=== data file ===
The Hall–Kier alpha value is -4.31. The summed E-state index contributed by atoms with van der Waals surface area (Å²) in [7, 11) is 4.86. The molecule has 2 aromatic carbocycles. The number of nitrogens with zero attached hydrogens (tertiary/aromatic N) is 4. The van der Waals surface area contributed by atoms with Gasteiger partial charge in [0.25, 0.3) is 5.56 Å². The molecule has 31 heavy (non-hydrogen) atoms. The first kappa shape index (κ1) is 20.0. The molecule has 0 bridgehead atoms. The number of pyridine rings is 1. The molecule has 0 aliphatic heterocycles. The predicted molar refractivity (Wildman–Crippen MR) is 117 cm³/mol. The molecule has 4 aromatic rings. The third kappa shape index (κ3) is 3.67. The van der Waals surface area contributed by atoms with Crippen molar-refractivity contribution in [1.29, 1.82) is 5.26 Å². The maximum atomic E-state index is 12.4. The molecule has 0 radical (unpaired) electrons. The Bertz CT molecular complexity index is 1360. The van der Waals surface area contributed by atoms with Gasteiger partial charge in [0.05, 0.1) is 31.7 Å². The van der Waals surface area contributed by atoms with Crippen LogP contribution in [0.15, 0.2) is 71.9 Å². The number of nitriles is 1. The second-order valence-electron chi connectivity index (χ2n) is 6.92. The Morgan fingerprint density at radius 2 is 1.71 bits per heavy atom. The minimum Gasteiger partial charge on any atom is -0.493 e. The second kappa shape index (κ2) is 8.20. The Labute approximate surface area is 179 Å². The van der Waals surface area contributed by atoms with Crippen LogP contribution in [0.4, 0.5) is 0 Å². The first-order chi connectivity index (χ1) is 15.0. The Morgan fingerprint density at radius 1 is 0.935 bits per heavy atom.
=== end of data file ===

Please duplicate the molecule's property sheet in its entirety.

The Hall–Kier alpha value is -4.31. The summed E-state index contributed by atoms with van der Waals surface area (Å²) in [7, 11) is 4.86. The molecule has 2 aromatic carbocycles. The number of nitrogens with zero attached hydrogens (tertiary/aromatic N) is 4. The van der Waals surface area contributed by atoms with Gasteiger partial charge in [0.25, 0.3) is 5.56 Å². The molecule has 31 heavy (non-hydrogen) atoms. The first kappa shape index (κ1) is 20.0. The molecule has 0 bridgehead atoms. The number of pyridine rings is 1. The molecule has 0 aliphatic heterocycles. The predicted molar refractivity (Wildman–Crippen MR) is 117 cm³/mol. The molecule has 4 aromatic rings. The third kappa shape index (κ3) is 3.67. The van der Waals surface area contributed by atoms with Crippen molar-refractivity contribution in [1.29, 1.82) is 5.26 Å². The maximum atomic E-state index is 12.4. The molecule has 0 radical (unpaired) electrons. The Bertz CT molecular complexity index is 1360. The van der Waals surface area contributed by atoms with Gasteiger partial charge in [0.05, 0.1) is 31.7 Å². The van der Waals surface area contributed by atoms with Crippen LogP contribution in [0.15, 0.2) is 71.9 Å². The number of nitriles is 1. The second-order valence-electron chi connectivity index (χ2n) is 6.92. The Morgan fingerprint density at radius 2 is 1.71 bits per heavy atom. The minimum Gasteiger partial charge on any atom is -0.493 e. The second kappa shape index (κ2) is 8.20. The Labute approximate surface area is 179 Å². The van der Waals surface area contributed by atoms with Crippen LogP contribution in [0.4, 0.5) is 0 Å². The first-order chi connectivity index (χ1) is 15.0. The Morgan fingerprint density at radius 1 is 0.935 bits per heavy atom.